If your child has diabetes, it can require a great deal of care and coordination between you and your child’s doctor to manage your child’s blood sugar levels and ensure that their diabetes is under control. This article will cover some helpful tips for parents and caregivers wanting to know more about managing sugar levels in children.
Monitoring Sugar Levels Daily
Your child will likely require blood sugar testing daily to help ensure that their sugar levels are under control. Most blood sugar monitors come with log books, or you can consider using a digital app on your computer or smartphone. Keeping track of your child’s levels also helps you keep this important information handy if your child’s doctor ever needs it. When tracking your child’s blood sugar levels, you may be able to identify patterns such as a drop in blood sugar around a certain time of day. This can help you to prevent low blood sugar episodes by being prepared for them.
Preparing for Diabetic Emergencies
Low blood sugar can happen quickly, and it is important that kids, parents, and caregivers know and recognize the signs that treatment might be needed. These signs could include shakiness, dizziness, anxiety, confusion, sweating, chills, irritability, trouble concentrating, hunger, nausea, blurred vision, or fatigue.
An episode of low blood sugar can usually be remedied by offering your child a quick sugary snack, some fruit juice, or a special glucose tablet or gel. Your child’s doctor may prescribe a rescue medication known as Glucagon, which can work much faster during a diabetic emergency. Parents and caregivers should also keep snacks on hand to help prevent their children from developing low blood sugar in the first place and encourage kids to never skip meals or overexert themselves during physical activity.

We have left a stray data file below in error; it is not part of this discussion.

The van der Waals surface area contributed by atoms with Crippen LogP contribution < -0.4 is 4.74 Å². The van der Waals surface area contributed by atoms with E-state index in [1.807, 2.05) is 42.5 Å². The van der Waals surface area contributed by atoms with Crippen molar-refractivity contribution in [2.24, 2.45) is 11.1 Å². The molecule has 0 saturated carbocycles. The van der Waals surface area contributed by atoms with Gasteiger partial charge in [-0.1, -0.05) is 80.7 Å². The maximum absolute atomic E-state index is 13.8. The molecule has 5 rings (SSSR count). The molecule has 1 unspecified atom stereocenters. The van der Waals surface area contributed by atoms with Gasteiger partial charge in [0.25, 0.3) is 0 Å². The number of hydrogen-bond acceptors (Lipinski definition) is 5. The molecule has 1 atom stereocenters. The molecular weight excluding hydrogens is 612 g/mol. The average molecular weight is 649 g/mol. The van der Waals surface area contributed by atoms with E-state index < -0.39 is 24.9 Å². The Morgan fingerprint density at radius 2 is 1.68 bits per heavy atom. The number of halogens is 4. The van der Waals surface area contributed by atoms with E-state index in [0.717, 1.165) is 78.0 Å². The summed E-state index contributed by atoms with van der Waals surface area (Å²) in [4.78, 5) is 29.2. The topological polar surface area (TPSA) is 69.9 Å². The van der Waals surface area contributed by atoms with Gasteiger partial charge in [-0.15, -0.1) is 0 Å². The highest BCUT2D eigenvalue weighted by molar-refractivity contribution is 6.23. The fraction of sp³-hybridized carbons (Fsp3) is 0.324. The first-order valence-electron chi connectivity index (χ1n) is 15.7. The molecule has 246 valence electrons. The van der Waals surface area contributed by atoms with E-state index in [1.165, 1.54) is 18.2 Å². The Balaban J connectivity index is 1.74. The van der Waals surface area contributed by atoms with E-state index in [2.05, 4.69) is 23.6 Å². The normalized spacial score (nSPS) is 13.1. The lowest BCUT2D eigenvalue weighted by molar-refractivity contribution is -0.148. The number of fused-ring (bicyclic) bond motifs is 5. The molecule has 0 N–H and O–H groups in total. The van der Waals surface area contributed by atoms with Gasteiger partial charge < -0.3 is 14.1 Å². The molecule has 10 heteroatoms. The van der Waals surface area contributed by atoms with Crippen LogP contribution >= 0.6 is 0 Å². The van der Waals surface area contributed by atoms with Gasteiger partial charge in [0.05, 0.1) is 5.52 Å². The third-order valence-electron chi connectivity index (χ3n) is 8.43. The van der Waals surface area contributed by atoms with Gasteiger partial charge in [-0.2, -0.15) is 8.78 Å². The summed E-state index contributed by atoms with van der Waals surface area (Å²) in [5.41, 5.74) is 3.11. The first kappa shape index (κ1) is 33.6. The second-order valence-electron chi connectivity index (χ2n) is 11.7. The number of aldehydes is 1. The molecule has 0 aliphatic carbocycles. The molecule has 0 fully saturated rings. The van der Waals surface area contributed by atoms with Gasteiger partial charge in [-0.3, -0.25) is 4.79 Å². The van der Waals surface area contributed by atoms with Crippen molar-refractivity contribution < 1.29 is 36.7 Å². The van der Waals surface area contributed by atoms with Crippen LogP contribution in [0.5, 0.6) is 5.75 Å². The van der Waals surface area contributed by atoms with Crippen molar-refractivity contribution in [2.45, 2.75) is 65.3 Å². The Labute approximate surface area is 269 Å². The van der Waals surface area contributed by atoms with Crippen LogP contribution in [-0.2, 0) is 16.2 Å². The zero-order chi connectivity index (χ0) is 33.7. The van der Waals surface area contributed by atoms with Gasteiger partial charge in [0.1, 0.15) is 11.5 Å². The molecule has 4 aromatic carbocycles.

On the flip side, high blood sugar is also a risk in kids with diabetes. Parents need to be aware of those symptoms as well, including excess urination, excess thirst, weight loss, and fatigue. High blood sugar can be caused by not taking enough insulin, overeating, periods of illness, periods of inactivity, and even stress or hormonal changes. Treatment may include increasing your child’s water intake and giving an extra dosage of insulin.
Coordinating with Your Child’s School
You will likely need to work with the nurse at your child’s school as well as their teachers and other support staff to ensure that your child’s diabetes is managed properly while at school. They may need to keep a glucose monitor at school as well as insulin and other medication.
A Diabetes Medical Management Plan will help clarify what course of action the school staff should take to help your child if they are experiencing high or low blood sugar at school. Your child may also need special accommodations in the classroom (such as permission to bring a snack) or in their physical education class.
Encouraging a Healthy Diet and Lifestyle
Kids with diabetes need to be especially mindful of what they eat. Eating a balanced diet of meals and snacks throughout the day is very important for kids with diabetes, as is remaining physically active. Kids with diabetes should avoid foods that are high in simple carbohydrates or sugar. These foods can raise blood sugar too quickly. It is also good to avoid fatty and salty foods that can lead to heart disease and high blood pressure.
If you need assistance with managing your child’s blood sugar levels, please schedule an office visit today to discuss diabetes management with one of our knowledgeable, board-certified pediatricians.